Mr Sam Gidwani

Consultant Hand and Wrist Surgeon

Sam Gidwani is a Consultant Hand and Wrist Surgeon at Guy’s & St.Thomas’ Hospitals, and Honorary Senior Lecturer in Orthopaedics at King’s College London. Having graduated from King’s College London in 1995, he trained in orthopaedic and trauma surgery in London, Surrey and Bristol. During his formative training he spent six months working in the Department of Plastic Surgery at Queen Victoria Hospital in East Grinstead, where he first became interested in hand surgery.

Having completed his orthopaedic training and qualifications, Sam then spent two years “on fellowship”, working and training in specialist hand and wrist units. This included time at the Nuffield Orthopaedic Centre in Oxford, the Pulvertaft Hand Centre in Derby, and the Princess Alexandra Hospital in Brisbane, Australia. He returned to the Pulvertaft Centre as a locum consultant in 2009 for six months, before moving to Guy’s and St Thomas’ Hospitals, where he has worked since then. In September 2014 he became the Clinical Lead of the Orthopaedic Department, one of the leading orthopaedic units in the UK. 

Sam’s practice remains focused on disorders of the hand, wrist and forearm, and in 2011 he was awarded the Postgraduate Diploma in Hand Surgery by the British Society for Surgery of the Hand (BSSH). He runs a weekly specialist hand and wrist clinic at St. Thomas’ Hospital and provides the wrist trauma service to the orthopaedic department. His clinic receives referrals from across Central, South and East London. He is also a consultant to the regional hand trauma service based at St. Thomas’ Hospital, working closely with colleagues in the Department of Plastic Surgery.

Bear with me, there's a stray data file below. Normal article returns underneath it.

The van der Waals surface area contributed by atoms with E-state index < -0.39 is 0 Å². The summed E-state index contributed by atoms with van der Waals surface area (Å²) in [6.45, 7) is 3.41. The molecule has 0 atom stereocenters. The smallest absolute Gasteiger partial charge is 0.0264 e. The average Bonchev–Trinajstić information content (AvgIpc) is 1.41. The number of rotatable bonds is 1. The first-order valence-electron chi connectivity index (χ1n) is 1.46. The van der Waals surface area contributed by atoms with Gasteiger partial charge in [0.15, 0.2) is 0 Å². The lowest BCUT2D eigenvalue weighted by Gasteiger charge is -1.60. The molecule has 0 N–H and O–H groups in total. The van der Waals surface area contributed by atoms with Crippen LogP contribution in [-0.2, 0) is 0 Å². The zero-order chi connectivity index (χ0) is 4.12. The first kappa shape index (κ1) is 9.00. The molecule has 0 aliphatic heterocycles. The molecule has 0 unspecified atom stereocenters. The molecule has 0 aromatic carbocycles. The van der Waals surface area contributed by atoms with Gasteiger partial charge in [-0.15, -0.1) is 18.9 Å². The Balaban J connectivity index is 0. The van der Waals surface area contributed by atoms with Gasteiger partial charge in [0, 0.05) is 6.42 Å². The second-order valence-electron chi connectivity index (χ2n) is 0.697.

As an orthopaedic surgeon by background, Sam is well placed to treat disorders and injuries of the bones and joints of the hand and wrist, as well as problems affecting the soft tissues of the hand – such as carpal tunnel syndrome, tendon injury or tendinitis, and Dupuytren’s disease. He treats amateur and professional sportsmen and women, and was a member of the team of surgeons dealing with athletes’ hand and wrist injuries during the 2012 London Olympics. He has extensive experience in the minimally invasive technique of wrist arthroscopy, which can play an important role in the diagnosis and treatment of painful wrist conditions. Finally his time in Australia with Professor Mark Ross also contributed much to the techniques he uses for the treatment of complex wrist and hand injuries.

Sam is actively involved in the training of junior surgeons. He is a member of the faculty for the “Advanced Hand and Wrist Course”, held at the Royal College of Surgeons each year. He also founded and has co-convened the St Thomas’ cadaveric hand trauma course since 2010. Finally he is active in hand surgery research, and acts as a reviewer for the  the European Journal of Hand Surgery.

Further information can be seen at www.londonhandsurgeon.co.uk

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